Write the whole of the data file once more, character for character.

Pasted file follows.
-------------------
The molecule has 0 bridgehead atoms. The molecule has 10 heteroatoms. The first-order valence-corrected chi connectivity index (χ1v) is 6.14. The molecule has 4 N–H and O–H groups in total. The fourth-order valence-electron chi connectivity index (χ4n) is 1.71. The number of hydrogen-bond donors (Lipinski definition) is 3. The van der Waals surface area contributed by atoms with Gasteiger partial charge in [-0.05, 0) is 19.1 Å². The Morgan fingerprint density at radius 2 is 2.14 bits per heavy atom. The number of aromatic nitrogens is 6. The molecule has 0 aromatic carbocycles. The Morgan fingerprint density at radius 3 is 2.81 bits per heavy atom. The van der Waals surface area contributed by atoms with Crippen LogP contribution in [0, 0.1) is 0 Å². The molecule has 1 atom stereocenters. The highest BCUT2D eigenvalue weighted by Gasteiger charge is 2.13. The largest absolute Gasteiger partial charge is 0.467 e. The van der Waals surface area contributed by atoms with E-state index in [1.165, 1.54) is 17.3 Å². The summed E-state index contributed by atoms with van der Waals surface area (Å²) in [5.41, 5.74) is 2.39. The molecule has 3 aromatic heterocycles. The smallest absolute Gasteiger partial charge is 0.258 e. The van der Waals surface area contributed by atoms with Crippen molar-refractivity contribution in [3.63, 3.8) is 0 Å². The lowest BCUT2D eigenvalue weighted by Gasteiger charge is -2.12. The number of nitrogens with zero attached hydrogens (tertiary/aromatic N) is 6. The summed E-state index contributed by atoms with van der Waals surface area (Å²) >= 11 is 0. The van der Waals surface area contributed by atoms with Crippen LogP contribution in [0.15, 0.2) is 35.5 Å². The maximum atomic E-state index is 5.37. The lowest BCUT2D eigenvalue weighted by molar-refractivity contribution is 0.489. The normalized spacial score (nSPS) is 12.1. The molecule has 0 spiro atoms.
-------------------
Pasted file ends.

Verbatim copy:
The molecule has 0 bridgehead atoms. The molecule has 10 heteroatoms. The first-order valence-corrected chi connectivity index (χ1v) is 6.14. The molecule has 4 N–H and O–H groups in total. The fourth-order valence-electron chi connectivity index (χ4n) is 1.71. The number of hydrogen-bond donors (Lipinski definition) is 3. The van der Waals surface area contributed by atoms with Gasteiger partial charge in [-0.05, 0) is 19.1 Å². The Morgan fingerprint density at radius 2 is 2.14 bits per heavy atom. The number of aromatic nitrogens is 6. The molecule has 0 aromatic carbocycles. The Morgan fingerprint density at radius 3 is 2.81 bits per heavy atom. The van der Waals surface area contributed by atoms with Crippen LogP contribution in [0, 0.1) is 0 Å². The molecule has 1 atom stereocenters. The highest BCUT2D eigenvalue weighted by Gasteiger charge is 2.13. The largest absolute Gasteiger partial charge is 0.467 e. The van der Waals surface area contributed by atoms with E-state index in [1.165, 1.54) is 17.3 Å². The summed E-state index contributed by atoms with van der Waals surface area (Å²) in [5.41, 5.74) is 2.39. The molecule has 3 aromatic heterocycles. The smallest absolute Gasteiger partial charge is 0.258 e. The van der Waals surface area contributed by atoms with Crippen molar-refractivity contribution in [3.63, 3.8) is 0 Å². The lowest BCUT2D eigenvalue weighted by Gasteiger charge is -2.12. The number of nitrogens with zero attached hydrogens (tertiary/aromatic N) is 6. The summed E-state index contributed by atoms with van der Waals surface area (Å²) >= 11 is 0. The van der Waals surface area contributed by atoms with Crippen LogP contribution in [0.15, 0.2) is 35.5 Å². The maximum atomic E-state index is 5.37. The lowest BCUT2D eigenvalue weighted by molar-refractivity contribution is 0.489. The normalized spacial score (nSPS) is 12.1. The molecule has 0 spiro atoms.